, Dec. 12, 2012 /PRNewswire-USNewswire/ -- The U.S. Department of Transportation's National Highway Traffic Safety Administration (NHTSA) has released the final national highway fatality figures, reporting 32,367 highway deaths in 2011. This figure reflects a decrease of 1.9 percent from the previous year and is the lowest number reported in 60 years.
The American Traffic Safety Services Association (ATSSA), a roadway safety trade association, believes a national commitment by roadway owners to improve the nation's infrastructure played a key role in reducing the number of fatalities on America's roadways.
"This reduction in fatalities is due – in large part – to the success of the Highway Safety Improvement Program (HSIP) that provides funding to state and local governments to invest in roadway safety infrastructure projects that makes roadways safer for motorists, their passengers, and other road users," said ATSSA President and Chief Executive Officer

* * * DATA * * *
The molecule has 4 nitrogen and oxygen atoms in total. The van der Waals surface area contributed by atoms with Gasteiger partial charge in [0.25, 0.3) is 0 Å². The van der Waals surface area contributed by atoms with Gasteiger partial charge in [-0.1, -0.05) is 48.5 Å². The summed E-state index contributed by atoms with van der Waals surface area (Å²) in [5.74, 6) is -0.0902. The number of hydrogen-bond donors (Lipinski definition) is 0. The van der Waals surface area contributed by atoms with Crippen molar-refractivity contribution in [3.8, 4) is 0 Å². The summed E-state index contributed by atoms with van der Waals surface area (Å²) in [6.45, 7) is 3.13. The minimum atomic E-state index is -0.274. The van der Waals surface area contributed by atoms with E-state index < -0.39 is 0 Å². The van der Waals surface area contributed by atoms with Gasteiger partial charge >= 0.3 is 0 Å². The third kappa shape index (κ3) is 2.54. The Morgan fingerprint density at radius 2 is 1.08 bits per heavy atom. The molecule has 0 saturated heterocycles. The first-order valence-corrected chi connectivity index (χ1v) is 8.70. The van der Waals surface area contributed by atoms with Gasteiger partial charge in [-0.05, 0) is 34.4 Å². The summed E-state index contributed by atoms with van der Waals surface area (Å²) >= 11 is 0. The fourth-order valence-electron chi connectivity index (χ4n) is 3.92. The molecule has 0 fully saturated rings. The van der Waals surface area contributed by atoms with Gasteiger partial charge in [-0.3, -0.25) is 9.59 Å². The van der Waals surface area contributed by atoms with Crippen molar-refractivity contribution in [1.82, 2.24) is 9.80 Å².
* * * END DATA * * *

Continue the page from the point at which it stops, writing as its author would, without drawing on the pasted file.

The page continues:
. "These projects include safety devices such as guardrails and median cable barriers, rumble strips, and highly reflective pavement markings and signs. These devices help millions of Americans navigate safely on our nation's roadways every day and do indeed save lives."
The association also commends federal, state and local officials for their ongoing commitment to improve America's infrastructure.
"With the enactment of the Moving Ahead for Progress in the 21
Century Act (MAP-21) and the near doubling of HSIP funds, state and local governments can continue to help make roadways as safe as possible for the motoring public," said ATSSA's Government Relations Director
ATSSA, an international trade association, is located in
. Since 1969, ATSSA has represented companies and individuals in the traffic control and roadway safety industry. Over 1,600 ATSSA members provide the majority of features, services and devices used to make our nation's roadways safer. These include
, road signs, work zone traffic control devices, guardrail, and other roadside safety features.
NHTSA's report, "2011 Motor Vehicle Crashes: Overview," is located at
On the web: ATSSA.com